Ely, Alfred, 1815-1892 Lawyer; born in Lyme, Conn., Feb. 18, 1815; settled in Rochester, N. Y., in 1835; admitted to the bar in 1841; member of Congress in 1859-63. He was taken prisoner by the Confederates while visiting the battle-field of Bull Run in July, 1861, and confined in Libby prison for six months; was then exchanged for Charles J. Faulkner, the minister to France, who had been arrested for disloyalty. While in Libby prison he kept a journal, which was later published as the Journal of Alfred Ely, a prisoner of War in Richmond. He died in Rochester, N. Y., May 18, 1892.
Harper's Encyclopedia of United States History (ed. Benson Lossing), Habeas corpus, (search)
sues a writ of Habeas corpus May 27, to Gen. Geo. Cadwallader on appeal by John Merryman, of Baltimore, then confined in Fort McHenry [On the general's refusal to obey the writ Taney attempts to arrest him, but fails.]May 25, 1861 Theophilus Parsons supports President's power to suspendJune 5, 1861 Attorney-General Bates asserts the President's power to declare martial law and suspend the writ of habeas corpusJuly 5, 1861 One hundred and seventy-four persons committed to Fort Lafayette,July to Oct., 1861 Suspension of the writ made generalSept. 24, 1862 Congress by act upholds this powerMarch 3, 1863 Vallandigham arrestedMay 4 1863 President suspends by proclamationSept. 15, 1863 All persons held under suspension of the writ dischargedMay, 1864 Suspends in KentuckyJuly 5, 1864 President Johnson restores the writ of habeas corpus except in the late insurrectionary States, District of Columbia, New Mexico, and Arizona, by proclamationDec. 11, 1865 In all States and Territo
Harper's Encyclopedia of United States History (ed. Benson Lossing), Hartsuff, George Lucas 1830-1874 (search)
Hartsuff, George Lucas 1830-1874 Military officer; born in Tyre, N. Y., May 28, 1830; graduated at West Point in 1852, and served first in Texas and Florida. In 1856 he was assistant instructor in artillery and infantry tactics at West Point. He was made assistant adjutantgeneral, with the rank of captain, in March, 1861; served at Fort Pickens from April till July, 1861, and then in western Virginia, under General Rosecrans. In April, 1862, he was made brigadier-general of volunteers, and commanded Abercrombie's brigade in the battles of Cedar Mountain, Manassas, and Antietam, receiving a severe wound in the latter engagement. In November he was promoted to major-general; and in the spring of 1863 was sent to Kentucky, where he commanded the 23d Corps. He was in command of the works at Bermuda Hundred in the siege of Petersburg, 1864-65. In March, 1865, he was brevetted major-general in the United States army; in 1867-71 was adjutant-general of the 5th Military Division and
Harper's Encyclopedia of United States History (ed. Benson Lossing), Hunter, Robert Mercer Taliaferro 1809- (search)
member of the House of Delegates when twenty-four years of age; and was a member of Congress from 1837 to 1841, and from 1845 to 1847. From 1839 to 1841 he was speaker. He was one of the most persistent supporters of the doctrine of State supremacy and of the slave-labor system, advocating with vehemence all measures calculated to enforce the practical operations of the former and to nationalize the latter. In 1847 he became a United States Senator, and remained such by re-election until July, 1861, when he was expelled from that body for treason against the government. He became the Confederate secretary of state, and afterwards a member of the Confederate Congress. After the war he was held for a while as a prisoner of state, but was released and pardoned by President Johnson in 1867. He was an unsuccessful candidate for United States Senator in 1874; became State treasurer of Virginia in 1877; and shortly before his death, July 18, 1887, became collector at Tappahannock, Va.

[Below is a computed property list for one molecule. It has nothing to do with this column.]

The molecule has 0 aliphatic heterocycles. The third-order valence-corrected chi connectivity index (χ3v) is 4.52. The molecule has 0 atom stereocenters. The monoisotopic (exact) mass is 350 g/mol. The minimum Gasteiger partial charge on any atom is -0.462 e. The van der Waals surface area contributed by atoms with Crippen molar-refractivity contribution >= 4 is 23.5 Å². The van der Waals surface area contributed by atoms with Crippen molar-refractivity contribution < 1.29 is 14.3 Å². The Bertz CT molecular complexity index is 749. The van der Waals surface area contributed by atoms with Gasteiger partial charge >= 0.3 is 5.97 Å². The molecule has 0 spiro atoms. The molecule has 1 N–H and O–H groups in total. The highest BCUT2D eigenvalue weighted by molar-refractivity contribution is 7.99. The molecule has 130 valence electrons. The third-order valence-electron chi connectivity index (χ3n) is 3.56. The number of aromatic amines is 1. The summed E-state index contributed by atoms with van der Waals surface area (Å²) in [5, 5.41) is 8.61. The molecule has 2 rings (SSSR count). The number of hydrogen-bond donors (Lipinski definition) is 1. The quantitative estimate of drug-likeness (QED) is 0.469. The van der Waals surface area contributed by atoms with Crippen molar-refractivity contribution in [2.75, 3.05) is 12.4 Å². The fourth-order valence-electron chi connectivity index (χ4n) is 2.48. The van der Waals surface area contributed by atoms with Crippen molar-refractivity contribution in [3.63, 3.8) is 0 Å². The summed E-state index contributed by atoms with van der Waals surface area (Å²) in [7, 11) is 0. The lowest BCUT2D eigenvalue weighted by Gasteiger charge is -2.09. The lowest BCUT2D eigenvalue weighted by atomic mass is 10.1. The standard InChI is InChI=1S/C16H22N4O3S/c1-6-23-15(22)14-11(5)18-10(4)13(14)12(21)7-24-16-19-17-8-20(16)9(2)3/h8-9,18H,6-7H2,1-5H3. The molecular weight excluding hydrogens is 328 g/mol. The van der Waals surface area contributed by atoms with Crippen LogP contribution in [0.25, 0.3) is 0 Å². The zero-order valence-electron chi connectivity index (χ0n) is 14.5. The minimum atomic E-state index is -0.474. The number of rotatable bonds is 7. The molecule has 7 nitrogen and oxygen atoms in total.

Harper's Encyclopedia of United States History (ed. Benson Lossing), Jackson, Claiborne Fox 1807-1862 (search)
n the efforts of pro-slavery men to make Kansas a slave-labor State. In 1822 he went to Missouri; was a captain in the Black Hawk War; served several years in the State legislature; and was elected governor of Missouri by the Democrats in 1860. In 1855 he led a band of lawless men from Missouri, who, fully armed, encamped around Lawrence, Kan., where he took measures to prevent a legal polling of votes at an election for members of the territorial legislature, late in March. His followers threatened to hang a judge who attempted to secure an honest vote, and by threats compelled another to receive every vote offered by a Missourian. When the Civil War broke out, Jackson made strenuous efforts to place Missouri on the side of secession, but was foiled chiefly through the efforts of Gen. Nathaniel Lyon. He was deposed by the Missouri State convention, in July, 1861, when he entered the Confederate military service as a brigadier-general. He died in Little Rock, Ark., Dec. 6, 1862.